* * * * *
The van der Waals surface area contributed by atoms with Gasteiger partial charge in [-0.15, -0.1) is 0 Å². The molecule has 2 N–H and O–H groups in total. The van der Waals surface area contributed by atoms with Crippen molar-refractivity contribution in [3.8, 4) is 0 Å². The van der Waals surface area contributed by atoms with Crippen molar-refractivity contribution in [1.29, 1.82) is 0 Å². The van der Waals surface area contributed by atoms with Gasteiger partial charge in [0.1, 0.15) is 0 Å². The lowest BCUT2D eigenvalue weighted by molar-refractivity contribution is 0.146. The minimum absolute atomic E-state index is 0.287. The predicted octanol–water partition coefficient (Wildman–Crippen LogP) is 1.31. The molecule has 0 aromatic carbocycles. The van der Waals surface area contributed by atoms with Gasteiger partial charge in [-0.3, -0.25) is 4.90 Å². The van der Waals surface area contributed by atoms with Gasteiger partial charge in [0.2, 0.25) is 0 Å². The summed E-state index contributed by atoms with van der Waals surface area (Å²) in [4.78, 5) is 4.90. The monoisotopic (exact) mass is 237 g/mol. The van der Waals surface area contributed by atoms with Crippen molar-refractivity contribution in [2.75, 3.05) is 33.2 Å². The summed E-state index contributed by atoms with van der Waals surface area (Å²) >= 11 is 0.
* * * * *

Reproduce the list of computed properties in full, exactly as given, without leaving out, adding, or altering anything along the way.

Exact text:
The van der Waals surface area contributed by atoms with Gasteiger partial charge in [-0.15, -0.1) is 0 Å². The molecule has 2 N–H and O–H groups in total. The van der Waals surface area contributed by atoms with Crippen molar-refractivity contribution in [3.8, 4) is 0 Å². The van der Waals surface area contributed by atoms with Crippen molar-refractivity contribution in [1.29, 1.82) is 0 Å². The van der Waals surface area contributed by atoms with Gasteiger partial charge in [0.1, 0.15) is 0 Å². The lowest BCUT2D eigenvalue weighted by molar-refractivity contribution is 0.146. The minimum absolute atomic E-state index is 0.287. The predicted octanol–water partition coefficient (Wildman–Crippen LogP) is 1.31. The molecule has 0 aromatic carbocycles. The van der Waals surface area contributed by atoms with Gasteiger partial charge in [-0.3, -0.25) is 4.90 Å². The van der Waals surface area contributed by atoms with Gasteiger partial charge in [0.2, 0.25) is 0 Å². The summed E-state index contributed by atoms with van der Waals surface area (Å²) in [4.78, 5) is 4.90. The monoisotopic (exact) mass is 237 g/mol. The van der Waals surface area contributed by atoms with Crippen molar-refractivity contribution in [2.75, 3.05) is 33.2 Å². The summed E-state index contributed by atoms with van der Waals surface area (Å²) >= 11 is 0.